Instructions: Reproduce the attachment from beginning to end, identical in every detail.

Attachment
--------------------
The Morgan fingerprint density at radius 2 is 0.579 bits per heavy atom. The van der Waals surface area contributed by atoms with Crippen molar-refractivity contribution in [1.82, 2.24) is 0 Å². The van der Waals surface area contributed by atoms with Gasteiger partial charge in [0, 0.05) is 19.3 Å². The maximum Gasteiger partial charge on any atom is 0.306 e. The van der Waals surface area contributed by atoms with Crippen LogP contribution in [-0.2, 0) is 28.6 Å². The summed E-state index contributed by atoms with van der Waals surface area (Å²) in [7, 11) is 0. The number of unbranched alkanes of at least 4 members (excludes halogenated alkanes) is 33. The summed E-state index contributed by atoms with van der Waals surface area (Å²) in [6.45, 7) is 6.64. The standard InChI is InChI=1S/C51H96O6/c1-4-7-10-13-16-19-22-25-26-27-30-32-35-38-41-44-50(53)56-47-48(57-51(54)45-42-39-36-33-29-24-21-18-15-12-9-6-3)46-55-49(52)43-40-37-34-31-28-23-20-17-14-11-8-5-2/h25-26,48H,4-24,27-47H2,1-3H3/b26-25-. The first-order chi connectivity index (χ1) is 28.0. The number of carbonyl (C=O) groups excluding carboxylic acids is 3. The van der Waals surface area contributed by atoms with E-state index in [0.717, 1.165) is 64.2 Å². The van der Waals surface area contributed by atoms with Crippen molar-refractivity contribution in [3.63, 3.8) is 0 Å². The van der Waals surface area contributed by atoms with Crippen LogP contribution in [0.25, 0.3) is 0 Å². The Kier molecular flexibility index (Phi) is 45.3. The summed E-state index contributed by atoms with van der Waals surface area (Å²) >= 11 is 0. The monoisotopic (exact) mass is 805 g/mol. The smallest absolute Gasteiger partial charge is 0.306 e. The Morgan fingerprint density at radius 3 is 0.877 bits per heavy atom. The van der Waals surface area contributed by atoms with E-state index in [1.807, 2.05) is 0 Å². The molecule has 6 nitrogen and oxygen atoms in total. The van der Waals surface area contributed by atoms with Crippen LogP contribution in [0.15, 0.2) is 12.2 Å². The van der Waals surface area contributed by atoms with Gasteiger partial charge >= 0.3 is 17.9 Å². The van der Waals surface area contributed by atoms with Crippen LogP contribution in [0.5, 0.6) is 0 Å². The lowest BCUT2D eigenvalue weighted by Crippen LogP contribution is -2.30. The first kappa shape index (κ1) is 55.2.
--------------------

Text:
The Morgan fingerprint density at radius 2 is 0.579 bits per heavy atom. The van der Waals surface area contributed by atoms with Crippen molar-refractivity contribution in [1.82, 2.24) is 0 Å². The van der Waals surface area contributed by atoms with Gasteiger partial charge in [0, 0.05) is 19.3 Å². The maximum Gasteiger partial charge on any atom is 0.306 e. The van der Waals surface area contributed by atoms with Crippen LogP contribution in [-0.2, 0) is 28.6 Å². The summed E-state index contributed by atoms with van der Waals surface area (Å²) in [7, 11) is 0. The number of unbranched alkanes of at least 4 members (excludes halogenated alkanes) is 33. The summed E-state index contributed by atoms with van der Waals surface area (Å²) in [6.45, 7) is 6.64. The standard InChI is InChI=1S/C51H96O6/c1-4-7-10-13-16-19-22-25-26-27-30-32-35-38-41-44-50(53)56-47-48(57-51(54)45-42-39-36-33-29-24-21-18-15-12-9-6-3)46-55-49(52)43-40-37-34-31-28-23-20-17-14-11-8-5-2/h25-26,48H,4-24,27-47H2,1-3H3/b26-25-. The first-order chi connectivity index (χ1) is 28.0. The number of carbonyl (C=O) groups excluding carboxylic acids is 3. The van der Waals surface area contributed by atoms with E-state index in [0.717, 1.165) is 64.2 Å². The van der Waals surface area contributed by atoms with Crippen molar-refractivity contribution in [3.63, 3.8) is 0 Å². The van der Waals surface area contributed by atoms with Crippen LogP contribution in [0.25, 0.3) is 0 Å². The Kier molecular flexibility index (Phi) is 45.3. The summed E-state index contributed by atoms with van der Waals surface area (Å²) >= 11 is 0. The monoisotopic (exact) mass is 805 g/mol. The smallest absolute Gasteiger partial charge is 0.306 e. The Morgan fingerprint density at radius 3 is 0.877 bits per heavy atom. The van der Waals surface area contributed by atoms with E-state index in [1.807, 2.05) is 0 Å². The molecule has 6 nitrogen and oxygen atoms in total. The van der Waals surface area contributed by atoms with Crippen LogP contribution in [0.15, 0.2) is 12.2 Å². The van der Waals surface area contributed by atoms with Gasteiger partial charge >= 0.3 is 17.9 Å². The van der Waals surface area contributed by atoms with Crippen LogP contribution in [0.5, 0.6) is 0 Å². The lowest BCUT2D eigenvalue weighted by Crippen LogP contribution is -2.30. The first kappa shape index (κ1) is 55.2.